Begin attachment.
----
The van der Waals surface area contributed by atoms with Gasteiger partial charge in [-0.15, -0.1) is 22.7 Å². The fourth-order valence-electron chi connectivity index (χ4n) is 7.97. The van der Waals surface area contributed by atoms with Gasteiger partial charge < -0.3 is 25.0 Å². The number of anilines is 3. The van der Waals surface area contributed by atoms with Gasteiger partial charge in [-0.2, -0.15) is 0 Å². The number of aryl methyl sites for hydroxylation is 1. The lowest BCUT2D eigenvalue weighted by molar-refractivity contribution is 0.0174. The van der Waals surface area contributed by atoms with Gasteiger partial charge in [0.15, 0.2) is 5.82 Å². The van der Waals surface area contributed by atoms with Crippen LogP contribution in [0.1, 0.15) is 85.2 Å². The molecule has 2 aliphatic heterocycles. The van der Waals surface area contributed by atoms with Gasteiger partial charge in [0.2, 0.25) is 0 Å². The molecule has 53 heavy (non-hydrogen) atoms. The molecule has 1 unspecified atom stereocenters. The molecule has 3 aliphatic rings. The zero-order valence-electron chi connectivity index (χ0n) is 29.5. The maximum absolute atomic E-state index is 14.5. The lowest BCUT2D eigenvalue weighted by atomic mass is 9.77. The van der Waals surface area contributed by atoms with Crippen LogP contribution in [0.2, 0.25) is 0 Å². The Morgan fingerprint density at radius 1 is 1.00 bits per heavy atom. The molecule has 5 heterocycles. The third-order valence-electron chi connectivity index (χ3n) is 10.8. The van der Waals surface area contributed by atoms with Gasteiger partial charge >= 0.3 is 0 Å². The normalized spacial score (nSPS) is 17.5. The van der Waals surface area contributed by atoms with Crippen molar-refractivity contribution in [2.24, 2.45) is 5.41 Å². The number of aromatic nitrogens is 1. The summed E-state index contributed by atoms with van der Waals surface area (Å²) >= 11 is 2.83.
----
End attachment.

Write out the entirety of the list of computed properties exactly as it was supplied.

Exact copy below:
The van der Waals surface area contributed by atoms with Gasteiger partial charge in [-0.15, -0.1) is 22.7 Å². The fourth-order valence-electron chi connectivity index (χ4n) is 7.97. The van der Waals surface area contributed by atoms with Gasteiger partial charge < -0.3 is 25.0 Å². The number of anilines is 3. The van der Waals surface area contributed by atoms with Gasteiger partial charge in [-0.2, -0.15) is 0 Å². The number of aryl methyl sites for hydroxylation is 1. The lowest BCUT2D eigenvalue weighted by molar-refractivity contribution is 0.0174. The van der Waals surface area contributed by atoms with Gasteiger partial charge in [0.15, 0.2) is 5.82 Å². The van der Waals surface area contributed by atoms with Crippen LogP contribution in [0.1, 0.15) is 85.2 Å². The molecule has 2 aliphatic heterocycles. The van der Waals surface area contributed by atoms with Gasteiger partial charge in [0.2, 0.25) is 0 Å². The molecule has 53 heavy (non-hydrogen) atoms. The molecule has 1 unspecified atom stereocenters. The molecule has 3 aliphatic rings. The zero-order valence-electron chi connectivity index (χ0n) is 29.5. The maximum absolute atomic E-state index is 14.5. The lowest BCUT2D eigenvalue weighted by atomic mass is 9.77. The van der Waals surface area contributed by atoms with Crippen LogP contribution in [0.2, 0.25) is 0 Å². The Morgan fingerprint density at radius 1 is 1.00 bits per heavy atom. The molecule has 5 heterocycles. The third-order valence-electron chi connectivity index (χ3n) is 10.8. The van der Waals surface area contributed by atoms with Gasteiger partial charge >= 0.3 is 0 Å². The normalized spacial score (nSPS) is 17.5. The van der Waals surface area contributed by atoms with Crippen molar-refractivity contribution in [2.24, 2.45) is 5.41 Å². The number of aromatic nitrogens is 1. The summed E-state index contributed by atoms with van der Waals surface area (Å²) >= 11 is 2.83.